Lentils are used in cuisines all around the world, from the Middle East to France, and Greece to Morocco. Their versatility and rich, earthy flavor aren’t the only reasons to love them — they also have a low carbon footprint and provide iron, fiber, and an astounding 9g of protein in every 100g serving.
Mustard greens have a rich, slightly spicy flavor that makes them stand out among other dark, leafy greens. They’re full of all kinds of nutrients, but they’re on this list in particular because they contain nearly 3g of protein per 100g of raw greens, and 2.3g in a similarly sized cooked portion.
Mycoprotein, also known simply as myco, is a single-cell protein derived from fungi. It’s a high-protein alternative to meat, packing a whopping 11g of protein per 100g serving, but it’s been scrutinized because of a relatively high rate of allergic reactions. If you’re allergic to anything resembling a mushroom, steer clear of this.
Nutritional yeast, affectionately referred to as “nooch” by some vegans, is more than just a great way to make dairy-free dishes taste deliciously cheesy. It’s full of Vitamin B12 and every ounce of nooch (about 3 tbsp) contains over 14g of protein, making it a must-have in any plant-based diet.
Nuts and Nut Butters
Nuts and nut butters are some of the richest sources of plant-based proteins available, but they should be eaten in moderation due to their high fat content. 2 tablespoons of peanut butter contain 8g of protein, while 1 oz, or 28g, of peanuts contains 7g of protein. Cashew and almond butters contain slightly less protein per 2 tbsp at 5.6g and 6.8g, respectively, and 5g and 6g per 1 oz of whole nuts.
Everyone’s favorite breakfast grain is known to be good for your heart, but oats can also help build up muscle by providing you with 2.6g of protein in 100g, or just over 1 cup, of cooked oats. Enjoy them as cereal or granola, or added to muffins and cookies for a delicious way to increase your protein and fiber intake.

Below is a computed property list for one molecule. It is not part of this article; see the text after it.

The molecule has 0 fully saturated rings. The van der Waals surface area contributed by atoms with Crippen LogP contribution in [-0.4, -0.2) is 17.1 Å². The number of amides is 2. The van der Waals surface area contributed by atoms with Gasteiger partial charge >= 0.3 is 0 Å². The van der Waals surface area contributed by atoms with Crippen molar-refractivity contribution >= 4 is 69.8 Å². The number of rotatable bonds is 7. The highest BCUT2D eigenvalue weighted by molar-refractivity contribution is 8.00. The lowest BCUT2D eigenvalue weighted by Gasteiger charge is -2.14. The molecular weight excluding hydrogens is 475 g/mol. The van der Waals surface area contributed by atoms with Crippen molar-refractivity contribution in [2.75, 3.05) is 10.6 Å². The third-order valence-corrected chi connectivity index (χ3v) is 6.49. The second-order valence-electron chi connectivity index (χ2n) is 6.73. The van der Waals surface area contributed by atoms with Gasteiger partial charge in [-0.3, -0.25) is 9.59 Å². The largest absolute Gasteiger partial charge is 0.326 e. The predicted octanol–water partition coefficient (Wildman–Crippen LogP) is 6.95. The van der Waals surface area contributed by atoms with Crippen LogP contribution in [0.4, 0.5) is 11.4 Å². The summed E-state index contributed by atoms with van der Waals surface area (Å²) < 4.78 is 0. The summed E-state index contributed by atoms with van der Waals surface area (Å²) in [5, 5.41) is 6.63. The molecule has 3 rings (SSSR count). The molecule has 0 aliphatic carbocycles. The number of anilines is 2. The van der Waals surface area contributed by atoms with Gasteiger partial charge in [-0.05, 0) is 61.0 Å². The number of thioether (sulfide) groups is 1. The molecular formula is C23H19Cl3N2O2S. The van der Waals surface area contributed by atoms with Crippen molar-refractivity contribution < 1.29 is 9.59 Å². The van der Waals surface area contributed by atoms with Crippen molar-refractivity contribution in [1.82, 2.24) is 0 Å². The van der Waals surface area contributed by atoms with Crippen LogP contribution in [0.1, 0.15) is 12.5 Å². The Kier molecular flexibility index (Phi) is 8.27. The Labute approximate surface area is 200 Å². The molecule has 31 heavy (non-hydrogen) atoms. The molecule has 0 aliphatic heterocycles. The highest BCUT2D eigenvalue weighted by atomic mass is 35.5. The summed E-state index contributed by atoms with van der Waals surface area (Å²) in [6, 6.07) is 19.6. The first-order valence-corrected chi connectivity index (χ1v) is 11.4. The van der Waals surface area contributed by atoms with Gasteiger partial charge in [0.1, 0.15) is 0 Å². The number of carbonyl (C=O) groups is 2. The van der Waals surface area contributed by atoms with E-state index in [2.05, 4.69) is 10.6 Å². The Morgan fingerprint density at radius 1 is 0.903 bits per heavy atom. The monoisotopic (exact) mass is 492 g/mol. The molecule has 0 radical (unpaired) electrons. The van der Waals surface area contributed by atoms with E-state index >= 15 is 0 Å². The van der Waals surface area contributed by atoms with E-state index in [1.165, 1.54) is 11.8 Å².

The simple potato is often overlooked and even criticized by nutritionists because it’s thought of as a plain, white carb with little nutritional value. But this humble spud has lots to offer, including 1.9g of protein per 100g, or about a half cup. (That does not, however, make French fries a health food — sorry!)
Whether eaten roasted or raw, pumpkin seeds are a nutritional powerhouse. In addition to high levels of iron, fiber, magnesium, and potassium, they pack quite a bit of protein. 1 oz of these seeds will yield 5g of protein, so be sure to load up on them shortly before or after a serious workout.
Quinoa has taken the health-conscious world by storm in recent years, but this tiny seed has been a staple of indigenous diets in South America for thousands of years. 100g of cooked quinoa will add 4.4g of protein, 2.8g of fiber, and about 90 mg of Omega-3s to your diet.
Rice feeds about one-fifth of the global population, but this dietary staple provides more than just filling carbs. White and brown rice have about the same amount of protein — approximately 2.6g in a 100g serving of cooked rice — but brown rice has a much lower glycemic index, making it the healthier choice.
Seitan, or vital wheat gluten, is a meat alternative made from — you guessed it — wheat gluten. This “wheat meat” is pretty much pure protein, providing a staggering 75g of protein in a 100g serving. Of course, unless you’re an Olympic weightlifter, there isn’t a need for that much protein, so stick to a smaller portion.
Sorghum is a cereal grain believed to have originated in Africa about 4,000 years ago. It may be boiled down into a sweet syrup or dried, ground into a gluten-free flour, or added to breakfast cereals. 100g of this grain contains 11g of protein.
There are countless nondairy milks out there, but no amount of almond, coconut, or hemp milk could hold a candle to the protein found in soy milk. Just one cup of this dairy-free milk has 8g of protein. Before you start chugging, however, make sure you’ve selected an organic soy milk, as conventionally grown soy is often heavily treated with pesticides and chemical fertilizers.